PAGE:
8. I prefer emails as well. They give you time to reflect on what you want to say and to convey that message so that’s interpreted in the manner you mean it to be. It’s instant in delivery unlike snail mail which is a dead art it seems. I use my cell phone very little. Folks laugh at me because I still have a flip phone. If not for the fact that I seem to have a tendency of falling and needing help from my hubby who loves to be outside working in the yard, I’d not have a phone at all. That’s the reason for the flip phone. It fits in my jean pocket where it’s forgotten until I am getting ready for bed and take my jeans off. So if you want to chat with me, send an email. If it’s urgent, send a text to my phone saying check emails.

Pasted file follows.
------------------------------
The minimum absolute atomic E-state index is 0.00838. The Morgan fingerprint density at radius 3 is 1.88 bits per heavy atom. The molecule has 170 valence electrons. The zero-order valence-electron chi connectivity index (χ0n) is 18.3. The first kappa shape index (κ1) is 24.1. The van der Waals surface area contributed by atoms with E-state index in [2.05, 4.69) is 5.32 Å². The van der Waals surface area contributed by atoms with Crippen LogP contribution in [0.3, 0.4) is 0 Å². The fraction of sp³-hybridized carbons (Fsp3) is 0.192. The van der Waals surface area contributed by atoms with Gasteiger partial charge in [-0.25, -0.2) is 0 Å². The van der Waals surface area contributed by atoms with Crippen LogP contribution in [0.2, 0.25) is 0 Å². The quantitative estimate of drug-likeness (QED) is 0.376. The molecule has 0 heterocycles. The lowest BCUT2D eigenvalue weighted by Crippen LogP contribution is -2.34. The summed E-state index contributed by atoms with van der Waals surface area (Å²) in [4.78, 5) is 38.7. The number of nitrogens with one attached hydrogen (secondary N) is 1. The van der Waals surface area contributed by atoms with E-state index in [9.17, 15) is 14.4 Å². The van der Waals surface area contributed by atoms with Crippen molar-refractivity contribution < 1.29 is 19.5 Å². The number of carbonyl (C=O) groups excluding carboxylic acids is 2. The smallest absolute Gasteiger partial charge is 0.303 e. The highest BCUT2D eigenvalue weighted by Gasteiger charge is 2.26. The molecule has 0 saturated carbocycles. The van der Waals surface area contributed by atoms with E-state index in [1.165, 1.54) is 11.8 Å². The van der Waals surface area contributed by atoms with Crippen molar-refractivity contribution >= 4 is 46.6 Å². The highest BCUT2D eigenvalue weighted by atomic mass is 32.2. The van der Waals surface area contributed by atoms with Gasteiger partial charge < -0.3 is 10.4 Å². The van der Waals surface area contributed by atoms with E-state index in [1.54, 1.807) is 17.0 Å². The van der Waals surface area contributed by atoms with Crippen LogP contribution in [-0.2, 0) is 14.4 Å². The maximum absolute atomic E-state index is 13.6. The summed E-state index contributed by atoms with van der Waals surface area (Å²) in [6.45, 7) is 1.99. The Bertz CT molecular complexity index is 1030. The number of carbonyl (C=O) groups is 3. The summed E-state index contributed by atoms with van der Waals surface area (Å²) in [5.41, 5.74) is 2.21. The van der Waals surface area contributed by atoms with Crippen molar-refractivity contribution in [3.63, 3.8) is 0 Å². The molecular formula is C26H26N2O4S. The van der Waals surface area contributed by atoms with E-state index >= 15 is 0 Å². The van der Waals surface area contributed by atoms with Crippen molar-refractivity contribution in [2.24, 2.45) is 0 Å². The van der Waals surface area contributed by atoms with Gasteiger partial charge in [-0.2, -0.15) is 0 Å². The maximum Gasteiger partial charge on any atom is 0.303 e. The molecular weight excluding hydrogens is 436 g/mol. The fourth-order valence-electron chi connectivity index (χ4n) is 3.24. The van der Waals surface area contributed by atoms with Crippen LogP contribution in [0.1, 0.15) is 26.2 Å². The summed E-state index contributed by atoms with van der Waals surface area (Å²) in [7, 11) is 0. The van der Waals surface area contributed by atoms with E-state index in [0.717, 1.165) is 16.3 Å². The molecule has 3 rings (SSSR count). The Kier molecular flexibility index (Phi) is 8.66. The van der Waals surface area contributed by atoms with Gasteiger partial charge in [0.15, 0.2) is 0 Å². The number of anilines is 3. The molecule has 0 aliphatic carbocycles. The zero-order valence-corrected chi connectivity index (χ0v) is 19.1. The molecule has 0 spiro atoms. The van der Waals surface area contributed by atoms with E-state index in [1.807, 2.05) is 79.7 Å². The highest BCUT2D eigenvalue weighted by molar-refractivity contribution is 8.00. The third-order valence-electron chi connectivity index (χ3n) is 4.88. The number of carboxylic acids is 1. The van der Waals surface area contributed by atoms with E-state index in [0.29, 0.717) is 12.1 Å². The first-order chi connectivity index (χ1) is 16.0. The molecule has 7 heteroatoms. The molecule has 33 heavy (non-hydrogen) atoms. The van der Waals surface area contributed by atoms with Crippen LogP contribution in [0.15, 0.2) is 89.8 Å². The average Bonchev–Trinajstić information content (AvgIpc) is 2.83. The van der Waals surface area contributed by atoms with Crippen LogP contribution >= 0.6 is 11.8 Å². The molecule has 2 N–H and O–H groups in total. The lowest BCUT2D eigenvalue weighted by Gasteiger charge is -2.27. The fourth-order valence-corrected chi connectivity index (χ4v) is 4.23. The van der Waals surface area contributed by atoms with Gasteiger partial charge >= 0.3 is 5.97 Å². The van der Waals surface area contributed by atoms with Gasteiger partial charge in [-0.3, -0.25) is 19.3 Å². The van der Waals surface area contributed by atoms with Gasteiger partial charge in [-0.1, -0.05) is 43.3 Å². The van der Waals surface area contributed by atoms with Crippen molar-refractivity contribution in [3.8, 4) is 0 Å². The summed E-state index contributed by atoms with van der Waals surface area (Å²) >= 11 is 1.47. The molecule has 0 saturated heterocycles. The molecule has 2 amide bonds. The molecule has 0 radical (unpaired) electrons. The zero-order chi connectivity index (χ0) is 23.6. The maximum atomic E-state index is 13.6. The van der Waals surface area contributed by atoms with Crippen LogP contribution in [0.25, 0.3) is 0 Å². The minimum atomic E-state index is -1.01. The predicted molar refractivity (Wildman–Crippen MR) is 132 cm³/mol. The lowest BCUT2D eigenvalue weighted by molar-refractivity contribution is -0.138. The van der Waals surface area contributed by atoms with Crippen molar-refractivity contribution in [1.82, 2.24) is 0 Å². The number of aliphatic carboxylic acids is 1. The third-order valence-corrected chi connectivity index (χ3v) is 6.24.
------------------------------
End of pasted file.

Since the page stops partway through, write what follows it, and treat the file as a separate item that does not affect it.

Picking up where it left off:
1. Yes–time to reflect and to craft a message. I so agree.

      I do have a smartphone, and as I said, email on my phone is a bit of a miracle for me. Changed my life.

  9. Oh, Barb, I am chortling over this, remembering how we sat silent next to each other at the Malice Breakfast listening to our more awake table mates. Next time, I’ll send you an email, which is also MY preferred communication medium!!

    1. Laughing, Mary, though I think that had more to do with my not being a morning person and you being on west coast time.

      So I am not a morning person and I don’t use the phone. I am starting to sound eccentric.

  10. Email is fine for me. I use it to talk to my daughter during the day (although she insists on using the email I have for groups like the Guppies and that account doesn’t get checked as frequently, so I’ll get texts “read your email”).